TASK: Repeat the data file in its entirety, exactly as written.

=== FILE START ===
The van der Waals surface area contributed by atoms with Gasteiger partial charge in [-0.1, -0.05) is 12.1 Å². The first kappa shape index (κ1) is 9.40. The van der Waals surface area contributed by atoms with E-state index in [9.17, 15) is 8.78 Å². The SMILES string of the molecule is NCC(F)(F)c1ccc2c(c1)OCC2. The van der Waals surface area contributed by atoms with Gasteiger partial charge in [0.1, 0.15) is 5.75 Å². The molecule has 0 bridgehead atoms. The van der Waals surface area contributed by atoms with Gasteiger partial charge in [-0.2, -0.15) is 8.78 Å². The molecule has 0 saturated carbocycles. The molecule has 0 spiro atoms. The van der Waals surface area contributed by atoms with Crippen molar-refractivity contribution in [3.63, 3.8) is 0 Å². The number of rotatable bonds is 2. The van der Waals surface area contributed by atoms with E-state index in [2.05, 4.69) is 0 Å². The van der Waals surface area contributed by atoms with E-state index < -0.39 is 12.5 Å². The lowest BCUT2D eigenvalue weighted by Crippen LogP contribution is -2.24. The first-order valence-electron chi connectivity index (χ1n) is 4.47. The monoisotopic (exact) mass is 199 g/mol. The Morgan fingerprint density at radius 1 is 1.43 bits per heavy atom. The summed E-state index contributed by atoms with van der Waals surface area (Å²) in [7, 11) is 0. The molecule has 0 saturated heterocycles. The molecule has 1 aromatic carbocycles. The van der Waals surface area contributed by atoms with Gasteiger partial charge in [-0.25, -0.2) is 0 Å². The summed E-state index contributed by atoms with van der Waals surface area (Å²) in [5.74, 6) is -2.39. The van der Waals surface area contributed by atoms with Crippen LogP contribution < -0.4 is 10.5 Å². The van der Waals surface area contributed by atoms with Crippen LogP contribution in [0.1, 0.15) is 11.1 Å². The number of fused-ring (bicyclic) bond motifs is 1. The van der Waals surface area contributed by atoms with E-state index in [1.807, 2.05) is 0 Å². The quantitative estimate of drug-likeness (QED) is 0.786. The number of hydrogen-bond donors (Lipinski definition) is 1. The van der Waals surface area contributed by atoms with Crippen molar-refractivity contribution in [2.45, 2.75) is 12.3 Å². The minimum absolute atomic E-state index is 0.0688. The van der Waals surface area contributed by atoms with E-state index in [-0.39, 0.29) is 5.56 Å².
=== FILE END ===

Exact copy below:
The van der Waals surface area contributed by atoms with Gasteiger partial charge in [-0.1, -0.05) is 12.1 Å². The first kappa shape index (κ1) is 9.40. The van der Waals surface area contributed by atoms with E-state index in [9.17, 15) is 8.78 Å². The SMILES string of the molecule is NCC(F)(F)c1ccc2c(c1)OCC2. The van der Waals surface area contributed by atoms with Gasteiger partial charge in [0.1, 0.15) is 5.75 Å². The molecule has 0 bridgehead atoms. The van der Waals surface area contributed by atoms with Gasteiger partial charge in [-0.2, -0.15) is 8.78 Å². The molecule has 0 saturated carbocycles. The molecule has 0 spiro atoms. The van der Waals surface area contributed by atoms with Crippen molar-refractivity contribution in [3.63, 3.8) is 0 Å². The number of rotatable bonds is 2. The van der Waals surface area contributed by atoms with E-state index in [2.05, 4.69) is 0 Å². The van der Waals surface area contributed by atoms with E-state index < -0.39 is 12.5 Å². The lowest BCUT2D eigenvalue weighted by Crippen LogP contribution is -2.24. The first-order valence-electron chi connectivity index (χ1n) is 4.47. The monoisotopic (exact) mass is 199 g/mol. The Morgan fingerprint density at radius 1 is 1.43 bits per heavy atom. The summed E-state index contributed by atoms with van der Waals surface area (Å²) in [7, 11) is 0. The molecule has 0 saturated heterocycles. The molecule has 1 aromatic carbocycles. The van der Waals surface area contributed by atoms with Gasteiger partial charge in [-0.25, -0.2) is 0 Å². The summed E-state index contributed by atoms with van der Waals surface area (Å²) in [5.74, 6) is -2.39. The van der Waals surface area contributed by atoms with Crippen LogP contribution < -0.4 is 10.5 Å². The van der Waals surface area contributed by atoms with Crippen LogP contribution in [0.1, 0.15) is 11.1 Å². The number of fused-ring (bicyclic) bond motifs is 1. The van der Waals surface area contributed by atoms with E-state index in [1.807, 2.05) is 0 Å². The quantitative estimate of drug-likeness (QED) is 0.786. The number of hydrogen-bond donors (Lipinski definition) is 1. The van der Waals surface area contributed by atoms with Crippen molar-refractivity contribution in [2.45, 2.75) is 12.3 Å². The minimum absolute atomic E-state index is 0.0688. The van der Waals surface area contributed by atoms with E-state index in [-0.39, 0.29) is 5.56 Å².